Looking ahead, there are two camps: one is populated by pessimists like Jim Chanos who warned that an Evergrande default would be worse than Lehman due to the downstream shock this event would have on China’s $60 trillion property market. Earlier today, the Swiss central bank said Evergrande should not be dismissed as a small, local problem. In the other camp we have optimists like Jean-Yves Fillion, chief executive officer of BNP Paribas, who told CNBC that “Evergrande is a serious situation but we see it as quite contained both in terms of the sector, mainly Chinese real estate, and mostly Chinese counterparties. Historically we have seen the Chinese administration taking care of these type of situations and resolving them. The linkages between the Evergrande situation and the strong U.S. equity market we see as not very significant.”
We’ll see if that’s true but for now, it appears that our prediction that “Beijing will pay local bondholders and soft nationalize Evergrande, but will avoid allegations of backsliding on tightening/deleveraging promises and and “common prosperity” by stuffing foreign creditors” will be proven accurate.
Brilliant: Beijing will pay local bondholders and soft nationalize Evergrande, but will avoid allegations of backsliding on tightening/deleveraging promises and and "common prosperity" by stuffing foreign creditors.
— zerohedge (@zerohedge) September 22, 2021
Meanwhile, over in China, Evergrande Chairman Hui Ka Yan – who just a few years ago was China’s second richest man behind Jack Ma – did not make any mention of foreign creditors, but instead urged his executives late on Wednesday to ensure the delivery of quality properties and the redemption of its wealth management products, which are held by millions of retail investors in China.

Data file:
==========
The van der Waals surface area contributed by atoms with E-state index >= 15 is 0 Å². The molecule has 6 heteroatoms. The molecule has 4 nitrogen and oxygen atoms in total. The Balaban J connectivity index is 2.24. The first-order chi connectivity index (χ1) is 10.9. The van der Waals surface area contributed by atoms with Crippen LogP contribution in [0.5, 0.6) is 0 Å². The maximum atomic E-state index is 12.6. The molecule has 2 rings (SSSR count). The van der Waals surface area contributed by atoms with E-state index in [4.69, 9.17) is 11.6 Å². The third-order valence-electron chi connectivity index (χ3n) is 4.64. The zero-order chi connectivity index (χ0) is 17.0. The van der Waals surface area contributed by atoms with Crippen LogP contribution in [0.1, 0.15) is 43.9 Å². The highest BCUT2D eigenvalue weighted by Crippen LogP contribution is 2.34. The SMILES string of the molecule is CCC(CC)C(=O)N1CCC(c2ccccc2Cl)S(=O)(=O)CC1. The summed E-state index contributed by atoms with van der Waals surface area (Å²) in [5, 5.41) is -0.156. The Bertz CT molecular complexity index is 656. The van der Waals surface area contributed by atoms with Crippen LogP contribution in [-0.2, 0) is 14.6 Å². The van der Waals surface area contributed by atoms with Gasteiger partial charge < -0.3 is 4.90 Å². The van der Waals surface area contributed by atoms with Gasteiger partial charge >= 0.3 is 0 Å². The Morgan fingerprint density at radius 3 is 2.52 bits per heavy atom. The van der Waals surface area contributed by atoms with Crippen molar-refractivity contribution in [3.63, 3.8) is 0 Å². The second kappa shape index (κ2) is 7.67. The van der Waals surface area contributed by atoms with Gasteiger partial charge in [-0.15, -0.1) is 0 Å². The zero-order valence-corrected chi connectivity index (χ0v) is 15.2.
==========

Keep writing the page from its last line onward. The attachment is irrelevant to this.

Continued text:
In other words, it seems that a default on foreign bonds has already taken place.
Some analysts say it could take weeks for investors to have any clarity about how the Evergrande situation will resolve.
“The company could restructure its debts but continue in operation, or it could liquidate,” wrote Paul Christopher, head of global market strategy at Wells Fargo Investment Institute. In either case, investors in the company’s financial instruments would likely suffer some losses, he wrote, adding that “in the event of a liquidation, however, Chinese and global investors could decide that the contagion could spread beyond China”
But the elephant in the room is not the write down of a modest $18 billion in foreign bonds to the likes of Blackrock, for whom this is a peanuts. The real question is how an Evergrande failure would impact confidence in China’s property sector and whether it will lead to a sharp drop in what has traditionally been the world’s most valuable asset, one which represents some 70% of China’s urban household net worth.
At an eerily quiet construction site in eastern China, worker Li Hongjun said Evergrande’s crisis meant he will soon run out of food while Christina Xie, who works in the southern city of Shenzhen, feared Evergrande had swallowed her savings.
“It’s all my savings. I was planning to use it for me and my partner’s old age,” said Xie. “Evergrande is one of China’s biggest real estate companies … my consultant told me the product was guaranteed.”